In the first half, one of the top keynote speakers on cybersecurity, Kevin Mitnick, discussed the latest in technology, and how we can protect our assets and identity in the sophisticated and evolving world of cyber-crime. Regarding the hacking of Clinton campaign manager John Podesta's Gmail account during the election, he fell victim to a phishing scheme, clicking on a link that seemingly came from Google, and then putting in his credentials. From there, hackers were able to retrieve his password info, and steal all his emails, Mitnick recounted, adding that if he'd used a form of two-step authentication (notification of approval must come from a second device), it would have prevented the hack.
One con involves someone calling from what they claim is the "Windows Support Center," and they try to get you to install software so they can gain remote access to your computer. If you agree, they install malicious code and then charge you a fee to fix it, he explained (listen to audio of Mitnick playing along on such a call). Such criminal cases are on the rise, with hackers ransoming users in order to debug their computer or to unlock their hard drive-- problems that the hackers caused in the first place. Mitnick helped develop a service called KnowBe4, which gives companies the platform to do simulated phishing attacks against their employees so they can kind of "inoculate" them, and thus teach them to recognize real threats.
Scott J. Kolbaba, MD, a practicing internist, interviewed 200 courageous physicians who came forward with the most miraculous experiences of their careers. In the latter half, he shared some of their amazing experiences. One orthopedic surgeon, Dr. Mochell, relayed a story about a patient named Mary who flatlined, but eventually regained a pulse after "Code Red" CPR efforts, finally becoming conscious the next day. Several days after that, when she was leaving the hospital, she thanked the surgeon and proceeded to describe in great detail the medical efforts that revived her in the emergency room, even though she was unconscious and had no heartbeat at the time.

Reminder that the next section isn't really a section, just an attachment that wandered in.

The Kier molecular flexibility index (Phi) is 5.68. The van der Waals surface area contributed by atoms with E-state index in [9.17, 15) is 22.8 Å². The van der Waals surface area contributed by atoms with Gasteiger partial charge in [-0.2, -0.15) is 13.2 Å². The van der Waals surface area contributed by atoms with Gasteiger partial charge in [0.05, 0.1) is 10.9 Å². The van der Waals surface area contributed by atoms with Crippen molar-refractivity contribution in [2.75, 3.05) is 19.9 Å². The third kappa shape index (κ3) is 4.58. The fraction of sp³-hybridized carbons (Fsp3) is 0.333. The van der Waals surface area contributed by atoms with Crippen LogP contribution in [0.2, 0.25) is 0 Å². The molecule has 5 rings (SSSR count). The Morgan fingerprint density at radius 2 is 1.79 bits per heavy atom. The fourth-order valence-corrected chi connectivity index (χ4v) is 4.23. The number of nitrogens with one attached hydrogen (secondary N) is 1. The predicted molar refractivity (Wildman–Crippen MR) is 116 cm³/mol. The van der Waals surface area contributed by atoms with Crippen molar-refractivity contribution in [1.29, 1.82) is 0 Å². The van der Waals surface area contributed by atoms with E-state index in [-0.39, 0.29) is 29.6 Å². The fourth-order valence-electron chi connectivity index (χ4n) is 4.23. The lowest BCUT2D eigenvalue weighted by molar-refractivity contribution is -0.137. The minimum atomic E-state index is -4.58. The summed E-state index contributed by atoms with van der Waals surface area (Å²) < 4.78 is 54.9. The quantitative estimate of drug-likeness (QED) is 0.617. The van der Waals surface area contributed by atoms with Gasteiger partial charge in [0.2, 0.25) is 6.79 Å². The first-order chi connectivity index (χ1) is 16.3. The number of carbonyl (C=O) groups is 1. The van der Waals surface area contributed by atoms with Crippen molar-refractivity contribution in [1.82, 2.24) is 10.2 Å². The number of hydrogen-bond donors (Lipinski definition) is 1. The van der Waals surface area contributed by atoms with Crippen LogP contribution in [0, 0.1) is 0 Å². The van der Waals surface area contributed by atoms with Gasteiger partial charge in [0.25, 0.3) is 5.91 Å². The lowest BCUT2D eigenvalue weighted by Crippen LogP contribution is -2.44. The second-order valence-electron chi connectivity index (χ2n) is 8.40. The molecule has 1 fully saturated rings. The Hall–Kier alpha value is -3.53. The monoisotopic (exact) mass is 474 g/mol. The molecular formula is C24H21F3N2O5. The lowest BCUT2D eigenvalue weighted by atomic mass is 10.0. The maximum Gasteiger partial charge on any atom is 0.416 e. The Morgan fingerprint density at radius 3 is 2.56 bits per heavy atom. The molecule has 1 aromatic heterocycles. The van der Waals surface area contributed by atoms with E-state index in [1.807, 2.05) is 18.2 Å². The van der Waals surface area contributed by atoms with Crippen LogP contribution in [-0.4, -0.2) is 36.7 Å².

A trauma surgeon, Dr. Heim, told Kolbaba about a ski trip in Colorado with his family, and how they found themselves in the midst of a snowstorm. He suddenly had a strong premonition, and moved some distance in the opposite direction of his family, and came to a large pine tree. There, under the tree, was an unconscious skier covered in snow. Heim was able to set his broken leg with a tree branch and get help for the man, who fully recovered. Another tale involved a visitation from the ghost or apparition of an Irish midwife, who intervened in the difficulty pregnancy of obstetrician's wife, and may have saved her life.
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